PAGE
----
Will Meyer and Gray Davis discuss their approach to designing entertaining, calming experiences for the world’s top hotels and restaurants.
By Shirine Saad
Photos by Julia Freund
October 12, 2017
You founded your firm in 1999, and have since designed spaces for fashion brands like Oscar de la Renta and restaurateurs Daniel Boulud and Jean-Georges Vongerichten, as well as hospitality icons like Four Seasons Hotels, Ritz-Carlton, and W Hotels. How do you imagine each guest’s journey through these spaces?
Will Meyer: We always come up with a design narrative, and we try to be honest so we create something that’s essential. An environment can’t just look cool or stylish—it has to have a soul and substance, where the materials stand on their own in their simplest form.
But a hospitality project also has to be fun. How do you create the perfect environment for a good time?
Gray Davis: People like a space that reveals itself. We never give the entire space away from the first vista or view, and try to create interiors that you may not discover when you first arrive. It’s good to have some foreground, then break the space up because you’re always going to want to know what’s beyond.
Meyer: It’s also important that there are no dead ends. We always try to think about circulation and that runway effect. Whether you’re in the lobby or the lounge or the bar, people want to see and be seen. We offer a flexibility of experiences, a cinematic viewpoint where you imagine scenes: the conversations, the lighting, the background. Nowadays, thanks to Instagram, people are always looking for these moments. From the start, hotel brands are asking where these Instagram moments are going to be. It’s a big thing for these clients to get their images out there.
How do you keep large, multi-space environment from becoming overcomplicated?
Davis: We go back to the narrative and edit ideas to find what has to be there. We like to stitch a motif throughout, whether it’s an object or graphic element or a material. If you find that thread, that’s the essence of the project. Simplicity does not occur when you enter environments that are jarring.
What are some designs you both greatly admire?
Davis: The Guggenheim was so ahead of its time when it was built, in the way that you start at the top and move down through the building, with a beautiful skylight anchoring this organic, circular shape.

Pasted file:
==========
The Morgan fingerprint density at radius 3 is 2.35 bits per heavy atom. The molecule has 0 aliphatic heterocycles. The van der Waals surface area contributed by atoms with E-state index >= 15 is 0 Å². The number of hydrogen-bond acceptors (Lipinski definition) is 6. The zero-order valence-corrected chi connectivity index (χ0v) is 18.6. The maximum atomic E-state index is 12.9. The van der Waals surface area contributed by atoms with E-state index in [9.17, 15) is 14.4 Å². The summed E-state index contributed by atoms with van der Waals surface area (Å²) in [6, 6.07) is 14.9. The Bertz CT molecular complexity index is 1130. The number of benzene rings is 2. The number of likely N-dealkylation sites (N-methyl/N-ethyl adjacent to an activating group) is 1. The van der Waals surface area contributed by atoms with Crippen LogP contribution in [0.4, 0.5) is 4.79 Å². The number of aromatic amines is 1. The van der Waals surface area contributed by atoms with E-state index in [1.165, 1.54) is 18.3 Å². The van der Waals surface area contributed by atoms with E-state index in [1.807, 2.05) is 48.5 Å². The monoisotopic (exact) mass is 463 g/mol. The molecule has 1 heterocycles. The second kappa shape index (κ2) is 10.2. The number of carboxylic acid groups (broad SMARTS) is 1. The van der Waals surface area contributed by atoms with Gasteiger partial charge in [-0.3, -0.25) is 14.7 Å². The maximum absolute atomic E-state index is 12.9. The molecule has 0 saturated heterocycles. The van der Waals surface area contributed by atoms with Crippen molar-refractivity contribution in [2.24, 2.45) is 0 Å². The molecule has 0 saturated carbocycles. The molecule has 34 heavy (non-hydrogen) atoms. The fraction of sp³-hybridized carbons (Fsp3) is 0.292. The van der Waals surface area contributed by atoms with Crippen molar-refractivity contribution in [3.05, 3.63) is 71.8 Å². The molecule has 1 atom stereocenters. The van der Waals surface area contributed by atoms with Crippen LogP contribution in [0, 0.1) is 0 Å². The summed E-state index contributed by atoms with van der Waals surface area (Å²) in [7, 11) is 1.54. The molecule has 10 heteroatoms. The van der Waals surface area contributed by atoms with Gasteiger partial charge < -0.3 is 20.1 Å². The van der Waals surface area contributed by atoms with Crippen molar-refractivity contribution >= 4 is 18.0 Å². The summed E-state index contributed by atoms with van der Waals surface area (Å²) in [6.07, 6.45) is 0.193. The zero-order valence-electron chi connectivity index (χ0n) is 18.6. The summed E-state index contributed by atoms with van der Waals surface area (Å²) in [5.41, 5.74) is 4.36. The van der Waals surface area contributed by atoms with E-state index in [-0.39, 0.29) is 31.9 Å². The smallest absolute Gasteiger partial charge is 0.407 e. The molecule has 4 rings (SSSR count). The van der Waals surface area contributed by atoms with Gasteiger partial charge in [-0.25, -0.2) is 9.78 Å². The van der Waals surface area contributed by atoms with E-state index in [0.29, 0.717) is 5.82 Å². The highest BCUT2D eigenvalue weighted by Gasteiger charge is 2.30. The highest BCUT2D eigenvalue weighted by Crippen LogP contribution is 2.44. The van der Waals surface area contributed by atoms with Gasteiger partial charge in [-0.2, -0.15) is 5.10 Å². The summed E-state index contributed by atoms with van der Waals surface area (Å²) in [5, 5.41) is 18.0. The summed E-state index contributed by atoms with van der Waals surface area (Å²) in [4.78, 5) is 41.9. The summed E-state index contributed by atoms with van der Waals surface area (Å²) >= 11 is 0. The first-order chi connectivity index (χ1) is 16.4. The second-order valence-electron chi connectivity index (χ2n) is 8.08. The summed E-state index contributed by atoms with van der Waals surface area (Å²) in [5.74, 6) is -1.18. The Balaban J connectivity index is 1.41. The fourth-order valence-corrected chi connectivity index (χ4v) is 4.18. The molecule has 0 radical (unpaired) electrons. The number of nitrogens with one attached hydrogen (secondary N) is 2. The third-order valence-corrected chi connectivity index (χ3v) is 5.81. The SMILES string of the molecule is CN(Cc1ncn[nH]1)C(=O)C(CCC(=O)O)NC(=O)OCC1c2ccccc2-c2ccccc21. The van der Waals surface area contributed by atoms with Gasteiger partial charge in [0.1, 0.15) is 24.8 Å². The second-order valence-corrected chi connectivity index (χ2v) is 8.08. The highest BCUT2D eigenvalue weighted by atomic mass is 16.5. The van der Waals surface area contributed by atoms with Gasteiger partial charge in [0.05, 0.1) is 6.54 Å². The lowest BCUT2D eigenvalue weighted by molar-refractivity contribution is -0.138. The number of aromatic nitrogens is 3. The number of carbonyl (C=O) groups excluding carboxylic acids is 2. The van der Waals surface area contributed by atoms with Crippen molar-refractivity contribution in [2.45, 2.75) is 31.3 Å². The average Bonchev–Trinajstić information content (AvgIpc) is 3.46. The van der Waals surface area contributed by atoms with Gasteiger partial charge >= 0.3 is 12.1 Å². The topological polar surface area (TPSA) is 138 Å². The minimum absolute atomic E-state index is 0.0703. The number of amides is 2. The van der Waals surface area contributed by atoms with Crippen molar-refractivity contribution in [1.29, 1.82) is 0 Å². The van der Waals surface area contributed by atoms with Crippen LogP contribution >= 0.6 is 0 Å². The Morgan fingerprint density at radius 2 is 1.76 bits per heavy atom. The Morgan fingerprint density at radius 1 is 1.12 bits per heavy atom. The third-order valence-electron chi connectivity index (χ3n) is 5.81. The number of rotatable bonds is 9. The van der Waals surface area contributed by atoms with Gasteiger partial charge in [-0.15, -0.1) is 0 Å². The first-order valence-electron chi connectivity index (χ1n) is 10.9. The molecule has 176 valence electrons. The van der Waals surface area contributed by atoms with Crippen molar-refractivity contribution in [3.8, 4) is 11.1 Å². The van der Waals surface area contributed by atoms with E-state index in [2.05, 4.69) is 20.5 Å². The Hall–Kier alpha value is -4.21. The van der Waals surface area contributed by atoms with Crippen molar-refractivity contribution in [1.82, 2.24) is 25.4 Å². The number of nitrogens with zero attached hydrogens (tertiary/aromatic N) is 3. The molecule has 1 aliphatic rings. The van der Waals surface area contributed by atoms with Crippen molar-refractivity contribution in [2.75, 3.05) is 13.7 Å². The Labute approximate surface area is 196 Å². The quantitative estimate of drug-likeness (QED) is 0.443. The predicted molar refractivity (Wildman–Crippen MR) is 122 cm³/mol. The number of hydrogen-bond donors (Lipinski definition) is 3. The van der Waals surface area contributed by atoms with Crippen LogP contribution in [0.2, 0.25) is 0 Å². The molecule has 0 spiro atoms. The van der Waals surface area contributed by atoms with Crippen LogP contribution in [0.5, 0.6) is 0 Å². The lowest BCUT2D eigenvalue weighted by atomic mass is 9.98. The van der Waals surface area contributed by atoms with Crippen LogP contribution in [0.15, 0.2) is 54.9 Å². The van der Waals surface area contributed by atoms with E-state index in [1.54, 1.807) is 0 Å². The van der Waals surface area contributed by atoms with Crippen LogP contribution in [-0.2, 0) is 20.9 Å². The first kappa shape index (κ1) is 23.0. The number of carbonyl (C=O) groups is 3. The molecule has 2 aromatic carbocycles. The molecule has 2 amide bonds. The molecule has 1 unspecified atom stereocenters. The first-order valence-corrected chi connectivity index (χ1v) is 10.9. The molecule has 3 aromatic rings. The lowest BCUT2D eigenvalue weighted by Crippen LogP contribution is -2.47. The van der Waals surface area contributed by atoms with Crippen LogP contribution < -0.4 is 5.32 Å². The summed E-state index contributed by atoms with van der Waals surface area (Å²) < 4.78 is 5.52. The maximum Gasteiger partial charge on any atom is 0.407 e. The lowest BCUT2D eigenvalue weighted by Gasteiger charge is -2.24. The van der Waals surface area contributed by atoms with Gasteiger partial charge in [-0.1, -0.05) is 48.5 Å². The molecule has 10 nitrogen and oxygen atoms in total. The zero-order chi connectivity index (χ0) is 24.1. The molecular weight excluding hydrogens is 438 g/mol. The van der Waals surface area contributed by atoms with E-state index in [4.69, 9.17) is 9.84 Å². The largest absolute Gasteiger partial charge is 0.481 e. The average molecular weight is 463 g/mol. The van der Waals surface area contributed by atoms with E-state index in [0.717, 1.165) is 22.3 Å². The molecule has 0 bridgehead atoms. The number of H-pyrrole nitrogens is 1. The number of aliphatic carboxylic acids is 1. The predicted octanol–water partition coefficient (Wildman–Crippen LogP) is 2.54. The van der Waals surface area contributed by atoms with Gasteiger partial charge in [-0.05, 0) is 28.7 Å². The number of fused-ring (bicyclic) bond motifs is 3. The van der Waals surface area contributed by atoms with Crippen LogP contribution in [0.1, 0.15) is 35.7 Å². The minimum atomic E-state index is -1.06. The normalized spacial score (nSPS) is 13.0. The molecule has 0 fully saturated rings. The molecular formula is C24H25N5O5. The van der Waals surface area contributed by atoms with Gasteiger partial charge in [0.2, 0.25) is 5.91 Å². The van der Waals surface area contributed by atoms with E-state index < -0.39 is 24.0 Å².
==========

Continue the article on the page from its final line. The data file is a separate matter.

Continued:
Meyer: Philip Johnson’s Glass House. It’s just four glass walls and a circular mass in the middle, set within a beautiful setting. It really defined minimalism in its simplicity and made a statement on how simple life could be. That’s a dream we all have. And it’s timeless—it’s so modern.
In both of those examples, the architecture itself dominates. How do you design an interior that complements an architect’s vision?
Meyer: We detail things on a human scale that are part of the architect’s vision on a grand scale. Right now, we’re working on a few projects with architects who have big design ideas, including a building in Miami with Rem Koolhas’s OMA and one in Sydney with Wilkinson Eyre. We are really good at translating those ideas from the large-scale to a tactile environment that represents the building and the brand, and we’ve introduced this idea that a large building must have tactile luxury to be complete. In the Sydney building, there’s this incredible atrium in the lobby and a ribbon-like stair that we’re lining with a black stainless-steel rod and crystal lights. The stair has a dynamic element to it and was part of Chris Wilkinson’s idea of a seamless connection between the interior and the shell of the building.
What else is next for the firm?
Davis: We’re working on the Six Senses in Turks and Caicos, which is about wellness and sustainability, and creating a private lagoon so every bungalow or villa is on the water. Some villas will sit on a little beach. We’re also working on the Rosewood in Little Dix Bay, on a beautiful crescent-shaped cove with midcentury bungalows. We’re reimagining them in a contemporary way that nods back to that era.
Every project is different, and we think about keywords that guide each one. That’s what’s interesting about our work—no two projects are the same because they’re their own thing, and that drives the design as the creation of an environment that is unique to that space. Our practice is very edited and tailored. We create controlled chaos.